Tuesday, July 23, 2013

Homemade Curd Cheese (Skuta), Step-by-Step

This is the simplest approach I have found to making curd cheese, otherwise known as farmer cheese, bakers cheese or (if you are Slovenian) as skuta.

For some background on this homestyle delicacy, see my previous post. I arrived at this simple recipe after reviewing many sources on the Internet.  Later on, I discovered another recipe, virtually identical, in Janez Bogataj's The Food and Cooking of Slovenia (2008.)

These recipes appear under a variety of labels.  Curd cheese and farmer cheese seem to have given way to Indian paneer or Italian ricotta in popularity. But they are all variations on a theme: simple, unripened cheeses, in which an acid is used to separate curds from whey.

The recipe below can easily turn into paneer, if enough moisture is pressed out. Technically, it is not really ricotta, although it makes a decent substitute.  Ricotta means "re-cooked" and is based on the whey that is left after making a rennet-based cheese.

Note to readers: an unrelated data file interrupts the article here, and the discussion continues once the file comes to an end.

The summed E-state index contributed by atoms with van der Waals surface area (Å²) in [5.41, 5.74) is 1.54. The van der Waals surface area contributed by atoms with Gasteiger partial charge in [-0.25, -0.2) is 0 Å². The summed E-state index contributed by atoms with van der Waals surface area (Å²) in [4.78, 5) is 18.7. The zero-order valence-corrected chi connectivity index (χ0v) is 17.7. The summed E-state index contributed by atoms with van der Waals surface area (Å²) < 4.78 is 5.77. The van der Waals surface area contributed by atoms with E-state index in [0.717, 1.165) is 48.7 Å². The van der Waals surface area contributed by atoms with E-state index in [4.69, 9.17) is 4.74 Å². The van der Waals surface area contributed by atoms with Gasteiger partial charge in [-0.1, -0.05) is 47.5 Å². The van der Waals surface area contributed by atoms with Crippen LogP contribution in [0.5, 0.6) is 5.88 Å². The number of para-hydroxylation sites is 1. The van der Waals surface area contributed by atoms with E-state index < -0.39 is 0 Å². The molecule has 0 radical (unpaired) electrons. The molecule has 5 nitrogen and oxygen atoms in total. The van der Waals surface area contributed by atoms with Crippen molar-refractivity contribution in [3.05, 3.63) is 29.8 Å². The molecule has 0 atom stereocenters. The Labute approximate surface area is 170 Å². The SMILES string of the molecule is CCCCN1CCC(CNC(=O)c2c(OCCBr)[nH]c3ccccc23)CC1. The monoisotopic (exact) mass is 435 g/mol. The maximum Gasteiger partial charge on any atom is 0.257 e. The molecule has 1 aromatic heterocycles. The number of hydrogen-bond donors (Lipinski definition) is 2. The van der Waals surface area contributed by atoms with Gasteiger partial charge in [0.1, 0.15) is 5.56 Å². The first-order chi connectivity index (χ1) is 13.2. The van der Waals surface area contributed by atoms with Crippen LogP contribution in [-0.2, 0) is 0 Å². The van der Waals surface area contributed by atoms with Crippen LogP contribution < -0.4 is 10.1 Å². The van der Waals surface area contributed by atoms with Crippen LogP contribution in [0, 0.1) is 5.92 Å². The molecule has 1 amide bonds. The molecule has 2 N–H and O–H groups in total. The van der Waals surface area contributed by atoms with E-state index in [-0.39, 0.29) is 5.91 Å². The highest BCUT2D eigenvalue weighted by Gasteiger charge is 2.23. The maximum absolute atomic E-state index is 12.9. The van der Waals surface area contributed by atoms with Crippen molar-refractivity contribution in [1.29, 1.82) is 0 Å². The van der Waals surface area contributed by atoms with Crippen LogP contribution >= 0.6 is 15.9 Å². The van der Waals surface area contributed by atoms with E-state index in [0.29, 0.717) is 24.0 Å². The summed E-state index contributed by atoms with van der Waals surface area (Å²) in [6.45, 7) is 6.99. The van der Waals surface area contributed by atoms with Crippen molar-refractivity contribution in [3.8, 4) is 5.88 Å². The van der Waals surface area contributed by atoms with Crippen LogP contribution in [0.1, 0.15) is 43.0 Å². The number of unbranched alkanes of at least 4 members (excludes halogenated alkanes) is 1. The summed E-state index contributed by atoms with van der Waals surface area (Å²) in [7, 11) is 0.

This is an approach more than a recipe.  You can experiment and adjust.  The only absolute no-no is ultra-pasteurized milk, because it won't work.

A helpful and amusing comparison of the various approaches to making this style of cheese can be found on Serious Eats, in a Food Lab article, here.  (Yes, the writer refers to his cheese as Five Minute Ricotta and then admits in the small print that it's not really the same thing!)

Ready?  As the Serious Eats article says, it's simple: Heat milk, add acid, drain, enjoy!

Homemade Curd Cheese

8 cups (or use 2 litres) fresh milk (see note)
2-4 T. fresh lemon juice or white vinegar (I have used both)

colander or strainer

Note:  Any variety of fresh cow's milk should work, as long as it is not ultra-pasteurized. Check the label to be sure.  I use organic milk.

Before you begin: Rinse two layers of cheesecloth in cold water and line a colander or strainer. (In the old days, when salt was sold in a cloth bag, my grandmother used that instead.) Place strainer in large bowl.

Pour milk into a large nonreactive pot or kettle.  Heat slowly, stirring occasionally, until milk is just below the boiling point.  Be careful that bottom doesn't burn.